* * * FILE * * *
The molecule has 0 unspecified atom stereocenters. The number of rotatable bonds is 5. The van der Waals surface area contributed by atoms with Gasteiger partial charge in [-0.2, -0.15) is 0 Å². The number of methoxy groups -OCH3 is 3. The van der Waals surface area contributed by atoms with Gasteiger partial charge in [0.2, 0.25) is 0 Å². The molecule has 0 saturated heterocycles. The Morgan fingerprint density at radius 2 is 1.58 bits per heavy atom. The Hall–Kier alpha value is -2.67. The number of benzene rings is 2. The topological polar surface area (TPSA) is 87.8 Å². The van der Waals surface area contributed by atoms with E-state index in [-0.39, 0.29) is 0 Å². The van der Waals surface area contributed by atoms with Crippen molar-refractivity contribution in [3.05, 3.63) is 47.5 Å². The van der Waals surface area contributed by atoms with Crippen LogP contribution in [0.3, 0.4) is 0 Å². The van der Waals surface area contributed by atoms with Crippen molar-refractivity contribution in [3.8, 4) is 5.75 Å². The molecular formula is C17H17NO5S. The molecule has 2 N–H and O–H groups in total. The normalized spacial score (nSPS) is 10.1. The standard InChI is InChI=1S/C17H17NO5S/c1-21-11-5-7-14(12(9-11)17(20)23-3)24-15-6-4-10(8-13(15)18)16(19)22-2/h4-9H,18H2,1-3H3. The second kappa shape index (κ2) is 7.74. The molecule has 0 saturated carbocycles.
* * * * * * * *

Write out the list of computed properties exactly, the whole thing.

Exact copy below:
The molecule has 0 unspecified atom stereocenters. The number of rotatable bonds is 5. The van der Waals surface area contributed by atoms with Gasteiger partial charge in [-0.2, -0.15) is 0 Å². The number of methoxy groups -OCH3 is 3. The van der Waals surface area contributed by atoms with Gasteiger partial charge in [0.2, 0.25) is 0 Å². The molecule has 0 saturated heterocycles. The Morgan fingerprint density at radius 2 is 1.58 bits per heavy atom. The Hall–Kier alpha value is -2.67. The number of benzene rings is 2. The topological polar surface area (TPSA) is 87.8 Å². The van der Waals surface area contributed by atoms with E-state index in [-0.39, 0.29) is 0 Å². The van der Waals surface area contributed by atoms with Crippen molar-refractivity contribution in [3.05, 3.63) is 47.5 Å². The van der Waals surface area contributed by atoms with Crippen LogP contribution in [0.3, 0.4) is 0 Å². The van der Waals surface area contributed by atoms with Crippen molar-refractivity contribution in [3.8, 4) is 5.75 Å². The molecular formula is C17H17NO5S. The molecule has 2 N–H and O–H groups in total. The normalized spacial score (nSPS) is 10.1. The standard InChI is InChI=1S/C17H17NO5S/c1-21-11-5-7-14(12(9-11)17(20)23-3)24-15-6-4-10(8-13(15)18)16(19)22-2/h4-9H,18H2,1-3H3. The second kappa shape index (κ2) is 7.74. The molecule has 0 saturated carbocycles.